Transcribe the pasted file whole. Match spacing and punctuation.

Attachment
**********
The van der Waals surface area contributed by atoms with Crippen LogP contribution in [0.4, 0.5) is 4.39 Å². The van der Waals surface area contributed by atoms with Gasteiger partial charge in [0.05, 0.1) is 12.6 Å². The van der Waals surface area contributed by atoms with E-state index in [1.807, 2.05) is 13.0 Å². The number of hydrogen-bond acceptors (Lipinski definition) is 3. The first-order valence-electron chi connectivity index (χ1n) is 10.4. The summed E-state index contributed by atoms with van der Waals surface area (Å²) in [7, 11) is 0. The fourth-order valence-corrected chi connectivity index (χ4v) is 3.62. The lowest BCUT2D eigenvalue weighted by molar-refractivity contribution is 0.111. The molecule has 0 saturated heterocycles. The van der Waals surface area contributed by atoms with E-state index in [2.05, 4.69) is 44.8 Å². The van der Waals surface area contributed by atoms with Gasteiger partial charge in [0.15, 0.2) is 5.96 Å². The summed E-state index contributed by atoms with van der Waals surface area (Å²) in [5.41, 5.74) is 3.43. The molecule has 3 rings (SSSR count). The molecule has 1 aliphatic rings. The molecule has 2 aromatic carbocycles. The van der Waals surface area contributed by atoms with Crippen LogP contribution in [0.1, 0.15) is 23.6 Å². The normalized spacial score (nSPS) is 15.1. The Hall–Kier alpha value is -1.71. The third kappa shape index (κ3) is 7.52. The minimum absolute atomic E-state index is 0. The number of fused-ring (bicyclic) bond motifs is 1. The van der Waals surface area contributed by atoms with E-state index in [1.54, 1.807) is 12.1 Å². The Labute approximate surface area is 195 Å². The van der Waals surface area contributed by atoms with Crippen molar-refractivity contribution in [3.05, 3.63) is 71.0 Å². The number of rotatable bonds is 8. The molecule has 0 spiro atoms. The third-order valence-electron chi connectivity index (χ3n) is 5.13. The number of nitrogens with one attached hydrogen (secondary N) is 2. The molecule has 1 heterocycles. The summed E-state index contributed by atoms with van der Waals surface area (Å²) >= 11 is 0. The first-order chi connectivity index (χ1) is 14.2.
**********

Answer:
The van der Waals surface area contributed by atoms with Crippen LogP contribution in [0.4, 0.5) is 4.39 Å². The van der Waals surface area contributed by atoms with Gasteiger partial charge in [0.05, 0.1) is 12.6 Å². The van der Waals surface area contributed by atoms with E-state index in [1.807, 2.05) is 13.0 Å². The number of hydrogen-bond acceptors (Lipinski definition) is 3. The first-order valence-electron chi connectivity index (χ1n) is 10.4. The summed E-state index contributed by atoms with van der Waals surface area (Å²) in [7, 11) is 0. The fourth-order valence-corrected chi connectivity index (χ4v) is 3.62. The lowest BCUT2D eigenvalue weighted by molar-refractivity contribution is 0.111. The molecule has 0 saturated heterocycles. The van der Waals surface area contributed by atoms with E-state index in [2.05, 4.69) is 44.8 Å². The van der Waals surface area contributed by atoms with Gasteiger partial charge in [0.15, 0.2) is 5.96 Å². The summed E-state index contributed by atoms with van der Waals surface area (Å²) in [5.41, 5.74) is 3.43. The molecule has 3 rings (SSSR count). The molecule has 1 aliphatic rings. The molecule has 2 aromatic carbocycles. The van der Waals surface area contributed by atoms with Crippen LogP contribution in [0.1, 0.15) is 23.6 Å². The normalized spacial score (nSPS) is 15.1. The Hall–Kier alpha value is -1.71. The third kappa shape index (κ3) is 7.52. The minimum absolute atomic E-state index is 0. The number of fused-ring (bicyclic) bond motifs is 1. The van der Waals surface area contributed by atoms with E-state index in [1.54, 1.807) is 12.1 Å². The Labute approximate surface area is 195 Å². The van der Waals surface area contributed by atoms with Crippen molar-refractivity contribution in [3.05, 3.63) is 71.0 Å². The number of rotatable bonds is 8. The molecule has 0 spiro atoms. The third-order valence-electron chi connectivity index (χ3n) is 5.13. The number of nitrogens with one attached hydrogen (secondary N) is 2. The molecule has 1 heterocycles. The summed E-state index contributed by atoms with van der Waals surface area (Å²) >= 11 is 0. The first-order chi connectivity index (χ1) is 14.2.